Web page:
Psalm 133: Our Unity
Hine ma tov u’ma-nayim, shevet ach-im gam ya-chad. These Hebrew words are familiar to anyone who attends synagogue regularly. “Behold, how good and how pleasant it is for brethren to dwell together in unity!” (Ps. 133:1).
You can almost hear the ancient pilgrims singing this Song of Ascents as they journeyed up to Jerusalem to celebrate one of the feasts of Jehovah at the Temple, as God had commanded: “Three times a year all your males shall appear before the Lᴏʀᴅ your God in the place which He chooses” (Dt. 16:16).
Psalm 133, written by King David, exalts and praises unity. The celebrants journeyed together to the House of the Lord, singing of the blessings of unity of heart and purpose.
It is also a blessing when Christians are united. Dr. James Montgomery Boice, the late pastor of Tenth Presbyterian Church in Philadelphia, wrote, “Some things are good for us but not pleasant. Other things are pleasant but not good. But the unity we have as God’s people is both good and pleasant. It is even a bit of heaven now.”1
David used two similes to extol the joy of unity. First, he compared it to oil running down the beard of Aaron, Israel’s first high priest: “It is like the precious oil upon the head, running down on the beard, the beard of Aaron, running down on the edge of his garments” (v. 2).
Today that comparison probably seems incomprehensible. But Jewish pilgrims would have thought of Leviticus 8:12: “And he [Moses] poured some of the anointing oil on Aaron’s head and anointed him, to consecrate him.”
As high priest, Aaron was the intercessor between God and the Israelites, once a year oﬀering a blood sacriﬁce to atone for their sins. The oil Moses used to anoint Aaron was precious, scented with myrrh, cinnamon, cane, and cassia (Ex. 30:22–24), a recipe from God; and it separated Aaron for service.
The oil represented God’s abundant blessing, cascading down from heaven. The fact that David described it as going from Aaron’s head to his beard and garments symbolizes God’s blessings overﬂowing.
David’s second simile involves the dew of Mount Hermon: “It [unity] is like the dew of Hermon, descending upon the mountains of Zion” (Ps. 133:3). Mt. Hermon is the highest peak in Israel, rising 9,000 feet above sea level. It can be seen 120 miles away. Two thirds of the year, it is covered with snow. But when the snow melts, the water feeds the Jordan River, which then feeds the Sea of Galilee and runs again into the Jordan River.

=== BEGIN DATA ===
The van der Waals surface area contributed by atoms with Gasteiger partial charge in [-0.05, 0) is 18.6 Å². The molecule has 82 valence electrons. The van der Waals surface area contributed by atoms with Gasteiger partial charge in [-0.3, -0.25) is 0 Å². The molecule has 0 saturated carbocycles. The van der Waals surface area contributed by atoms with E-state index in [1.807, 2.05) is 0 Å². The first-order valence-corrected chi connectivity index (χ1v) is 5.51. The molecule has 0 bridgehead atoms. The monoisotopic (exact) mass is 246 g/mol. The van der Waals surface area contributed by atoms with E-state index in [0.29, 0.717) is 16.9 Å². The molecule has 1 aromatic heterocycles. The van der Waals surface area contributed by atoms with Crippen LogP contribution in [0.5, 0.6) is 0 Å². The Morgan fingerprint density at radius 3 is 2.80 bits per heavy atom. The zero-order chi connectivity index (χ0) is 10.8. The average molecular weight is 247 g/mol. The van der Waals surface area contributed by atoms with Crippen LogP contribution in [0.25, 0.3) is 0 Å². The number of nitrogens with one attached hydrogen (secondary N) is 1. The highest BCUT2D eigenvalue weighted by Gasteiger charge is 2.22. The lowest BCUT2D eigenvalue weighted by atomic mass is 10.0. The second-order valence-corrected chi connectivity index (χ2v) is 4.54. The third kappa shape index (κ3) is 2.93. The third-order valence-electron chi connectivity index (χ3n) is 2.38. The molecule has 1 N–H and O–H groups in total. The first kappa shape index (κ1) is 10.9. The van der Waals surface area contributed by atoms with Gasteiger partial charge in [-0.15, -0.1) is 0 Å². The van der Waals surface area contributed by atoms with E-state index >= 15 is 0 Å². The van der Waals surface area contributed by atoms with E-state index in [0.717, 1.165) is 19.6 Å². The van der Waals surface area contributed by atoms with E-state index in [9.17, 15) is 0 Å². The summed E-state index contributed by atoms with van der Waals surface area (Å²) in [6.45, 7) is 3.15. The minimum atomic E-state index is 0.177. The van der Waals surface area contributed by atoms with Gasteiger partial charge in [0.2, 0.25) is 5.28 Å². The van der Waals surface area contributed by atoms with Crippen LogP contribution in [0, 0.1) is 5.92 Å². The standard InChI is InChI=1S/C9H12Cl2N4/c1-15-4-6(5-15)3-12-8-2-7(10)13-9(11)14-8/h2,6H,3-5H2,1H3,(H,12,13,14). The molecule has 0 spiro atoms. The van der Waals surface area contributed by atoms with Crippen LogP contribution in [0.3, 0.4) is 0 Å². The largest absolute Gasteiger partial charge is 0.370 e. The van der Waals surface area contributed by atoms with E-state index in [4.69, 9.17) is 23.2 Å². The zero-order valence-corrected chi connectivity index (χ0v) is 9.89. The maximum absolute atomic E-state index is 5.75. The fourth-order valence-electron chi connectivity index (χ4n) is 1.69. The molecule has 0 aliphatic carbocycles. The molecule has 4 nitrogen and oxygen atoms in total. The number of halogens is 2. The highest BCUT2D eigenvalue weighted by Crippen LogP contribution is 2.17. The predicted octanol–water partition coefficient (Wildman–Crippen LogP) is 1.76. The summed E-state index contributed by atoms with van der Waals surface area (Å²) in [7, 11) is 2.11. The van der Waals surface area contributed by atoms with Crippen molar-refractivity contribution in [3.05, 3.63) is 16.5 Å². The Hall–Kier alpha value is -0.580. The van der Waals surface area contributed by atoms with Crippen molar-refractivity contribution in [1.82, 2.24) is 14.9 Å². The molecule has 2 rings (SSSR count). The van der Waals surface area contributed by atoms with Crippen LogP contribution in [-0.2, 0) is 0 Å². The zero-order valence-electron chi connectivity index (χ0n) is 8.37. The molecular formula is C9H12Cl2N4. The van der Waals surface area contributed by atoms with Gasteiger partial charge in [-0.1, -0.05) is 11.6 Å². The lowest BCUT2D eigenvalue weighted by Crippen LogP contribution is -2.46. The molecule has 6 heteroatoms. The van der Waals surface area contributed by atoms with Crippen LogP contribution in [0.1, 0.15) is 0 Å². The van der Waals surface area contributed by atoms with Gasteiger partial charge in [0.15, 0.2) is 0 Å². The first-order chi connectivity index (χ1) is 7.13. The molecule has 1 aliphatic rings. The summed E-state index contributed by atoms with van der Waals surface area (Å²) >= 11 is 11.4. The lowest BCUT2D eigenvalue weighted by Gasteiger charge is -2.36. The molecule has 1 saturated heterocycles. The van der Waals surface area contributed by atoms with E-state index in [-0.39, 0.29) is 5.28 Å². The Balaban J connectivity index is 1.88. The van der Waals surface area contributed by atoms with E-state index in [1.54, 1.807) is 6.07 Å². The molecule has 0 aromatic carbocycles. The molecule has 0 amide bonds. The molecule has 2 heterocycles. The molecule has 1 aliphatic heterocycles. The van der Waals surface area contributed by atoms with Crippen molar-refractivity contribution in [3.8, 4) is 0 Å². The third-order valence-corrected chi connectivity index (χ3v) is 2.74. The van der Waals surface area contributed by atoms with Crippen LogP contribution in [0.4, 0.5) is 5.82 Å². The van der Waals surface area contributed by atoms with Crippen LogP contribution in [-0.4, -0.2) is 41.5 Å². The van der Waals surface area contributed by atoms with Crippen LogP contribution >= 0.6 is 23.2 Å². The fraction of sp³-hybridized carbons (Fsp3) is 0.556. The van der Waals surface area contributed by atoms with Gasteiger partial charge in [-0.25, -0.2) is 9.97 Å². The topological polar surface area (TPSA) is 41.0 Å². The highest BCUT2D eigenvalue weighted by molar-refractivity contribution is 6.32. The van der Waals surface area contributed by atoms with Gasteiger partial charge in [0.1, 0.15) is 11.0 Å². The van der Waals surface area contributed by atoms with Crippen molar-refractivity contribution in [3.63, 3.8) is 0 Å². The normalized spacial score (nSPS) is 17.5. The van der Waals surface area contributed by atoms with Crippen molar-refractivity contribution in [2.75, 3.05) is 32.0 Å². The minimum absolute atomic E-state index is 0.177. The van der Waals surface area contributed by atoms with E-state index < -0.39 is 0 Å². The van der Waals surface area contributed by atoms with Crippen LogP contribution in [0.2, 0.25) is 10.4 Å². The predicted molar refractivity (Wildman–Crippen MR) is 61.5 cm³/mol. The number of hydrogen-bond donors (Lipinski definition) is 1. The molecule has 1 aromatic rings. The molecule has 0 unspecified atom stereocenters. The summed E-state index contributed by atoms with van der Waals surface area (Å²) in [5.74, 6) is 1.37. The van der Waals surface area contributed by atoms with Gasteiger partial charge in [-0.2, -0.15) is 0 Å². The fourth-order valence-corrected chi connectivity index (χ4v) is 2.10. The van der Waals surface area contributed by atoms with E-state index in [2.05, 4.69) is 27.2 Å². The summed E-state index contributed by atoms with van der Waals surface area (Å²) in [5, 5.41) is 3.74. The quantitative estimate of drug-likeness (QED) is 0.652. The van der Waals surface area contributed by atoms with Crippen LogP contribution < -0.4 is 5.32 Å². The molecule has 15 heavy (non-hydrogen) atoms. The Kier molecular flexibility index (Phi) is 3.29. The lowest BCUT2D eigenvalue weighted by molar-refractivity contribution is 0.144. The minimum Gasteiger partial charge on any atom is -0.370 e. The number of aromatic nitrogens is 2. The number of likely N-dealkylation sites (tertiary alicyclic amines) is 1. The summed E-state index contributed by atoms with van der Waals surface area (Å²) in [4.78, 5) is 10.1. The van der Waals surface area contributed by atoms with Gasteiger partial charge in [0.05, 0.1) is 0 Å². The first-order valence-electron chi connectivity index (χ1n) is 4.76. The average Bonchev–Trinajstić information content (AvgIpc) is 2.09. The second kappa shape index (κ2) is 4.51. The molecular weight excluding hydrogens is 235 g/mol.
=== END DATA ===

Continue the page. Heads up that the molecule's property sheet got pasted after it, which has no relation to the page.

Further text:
Because Hermon receives more moisture than Zion, it is more lush. Commentator Allen P. Ross said the dew symbolizes “what was freshening and invigorating . . . a fitting symbol of the Lord’s blessing on His people.”2
Because Hermon’s dew descended on Zion, “there the Lᴏʀᴅ commanded the blessing––life forevermore” (v. 3). Zion is the place of God’s presence. It is where God wanted to meet with His people. They would come united in purpose to worship and fellowship with one another. God’s presence is the place of life everlasting.
This joyous song is still sung every Shabbat and is popular anywhere Jewish people are gathered, giving strength at special times.
A moving rendition occurs in a ﬁlm depicting the Israeli raid to rescue 103 Jewish hostages from Entebbe, Uganda, in 1976. Israeli commandos ﬂew 2,500 miles on this seemingly impossible mission, which was miraculously successful. As the joyful commandos ﬂew back to Israel, they joined together to sing, “Hine ma tov u’ma-nayim, shevet ach-im gam ya-chad.”
True and lasting unity can never be achieved apart from God. Wrote Dr. Boice, “Genuine community can only be established by Jesus through the power of his kingdom. This important fact makes Psalm 133 an appropriate psalm to follow the promise of blessing through the Messiah’s reign.”3
- James Montgomery Boice, Psalms, “Psalm 133: Unity and Community” (Baker Books, Grand Rapids, MI: 1998), 1,160.
- Allen P. Ross, “Psalms,” The Bible Knowledge Commentary, ed. John F. Walvoord and Roy B. Zuck (Victor Books, Wheaton, IL: 1985), 1:888.
- Boice, 1,159.